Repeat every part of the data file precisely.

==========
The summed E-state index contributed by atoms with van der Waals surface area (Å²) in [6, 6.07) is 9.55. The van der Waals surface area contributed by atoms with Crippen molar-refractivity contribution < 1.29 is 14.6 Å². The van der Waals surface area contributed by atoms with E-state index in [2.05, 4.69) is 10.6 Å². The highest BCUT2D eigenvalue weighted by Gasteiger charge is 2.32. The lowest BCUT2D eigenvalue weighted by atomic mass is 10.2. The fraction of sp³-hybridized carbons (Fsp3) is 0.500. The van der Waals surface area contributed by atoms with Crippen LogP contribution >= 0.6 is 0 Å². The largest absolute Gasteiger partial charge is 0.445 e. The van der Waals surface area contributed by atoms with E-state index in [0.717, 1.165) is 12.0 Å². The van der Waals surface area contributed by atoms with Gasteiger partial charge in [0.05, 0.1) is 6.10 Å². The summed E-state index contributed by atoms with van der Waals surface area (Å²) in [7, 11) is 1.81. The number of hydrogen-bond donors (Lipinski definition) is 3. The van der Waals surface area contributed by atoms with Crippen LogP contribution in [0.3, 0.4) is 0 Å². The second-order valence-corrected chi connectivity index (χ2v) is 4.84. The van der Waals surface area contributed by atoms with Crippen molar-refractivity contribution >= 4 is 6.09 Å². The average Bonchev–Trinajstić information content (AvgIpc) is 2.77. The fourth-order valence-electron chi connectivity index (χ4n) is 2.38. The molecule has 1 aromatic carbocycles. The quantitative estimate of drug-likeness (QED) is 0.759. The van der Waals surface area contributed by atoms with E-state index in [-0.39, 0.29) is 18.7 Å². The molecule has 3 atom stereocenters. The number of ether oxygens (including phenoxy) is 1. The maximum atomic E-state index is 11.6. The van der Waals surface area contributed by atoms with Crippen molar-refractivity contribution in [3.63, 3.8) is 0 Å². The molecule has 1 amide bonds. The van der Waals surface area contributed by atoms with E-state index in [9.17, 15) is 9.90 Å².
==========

The summed E-state index contributed by atoms with van der Waals surface area (Å²) in [6, 6.07) is 9.55. The van der Waals surface area contributed by atoms with Crippen molar-refractivity contribution < 1.29 is 14.6 Å². The van der Waals surface area contributed by atoms with E-state index in [2.05, 4.69) is 10.6 Å². The highest BCUT2D eigenvalue weighted by Gasteiger charge is 2.32. The lowest BCUT2D eigenvalue weighted by atomic mass is 10.2. The fraction of sp³-hybridized carbons (Fsp3) is 0.500. The van der Waals surface area contributed by atoms with Crippen LogP contribution >= 0.6 is 0 Å². The largest absolute Gasteiger partial charge is 0.445 e. The van der Waals surface area contributed by atoms with E-state index in [0.717, 1.165) is 12.0 Å². The van der Waals surface area contributed by atoms with Gasteiger partial charge in [0.05, 0.1) is 6.10 Å². The summed E-state index contributed by atoms with van der Waals surface area (Å²) in [7, 11) is 1.81. The number of hydrogen-bond donors (Lipinski definition) is 3. The van der Waals surface area contributed by atoms with Crippen LogP contribution in [0.3, 0.4) is 0 Å². The second-order valence-corrected chi connectivity index (χ2v) is 4.84. The van der Waals surface area contributed by atoms with Crippen molar-refractivity contribution >= 4 is 6.09 Å². The average Bonchev–Trinajstić information content (AvgIpc) is 2.77. The fourth-order valence-electron chi connectivity index (χ4n) is 2.38. The molecule has 1 aromatic carbocycles. The quantitative estimate of drug-likeness (QED) is 0.759. The van der Waals surface area contributed by atoms with E-state index in [-0.39, 0.29) is 18.7 Å². The molecule has 3 atom stereocenters. The number of ether oxygens (including phenoxy) is 1. The maximum atomic E-state index is 11.6. The van der Waals surface area contributed by atoms with Crippen molar-refractivity contribution in [3.63, 3.8) is 0 Å². The molecule has 1 amide bonds. The van der Waals surface area contributed by atoms with E-state index in [9.17, 15) is 9.90 Å².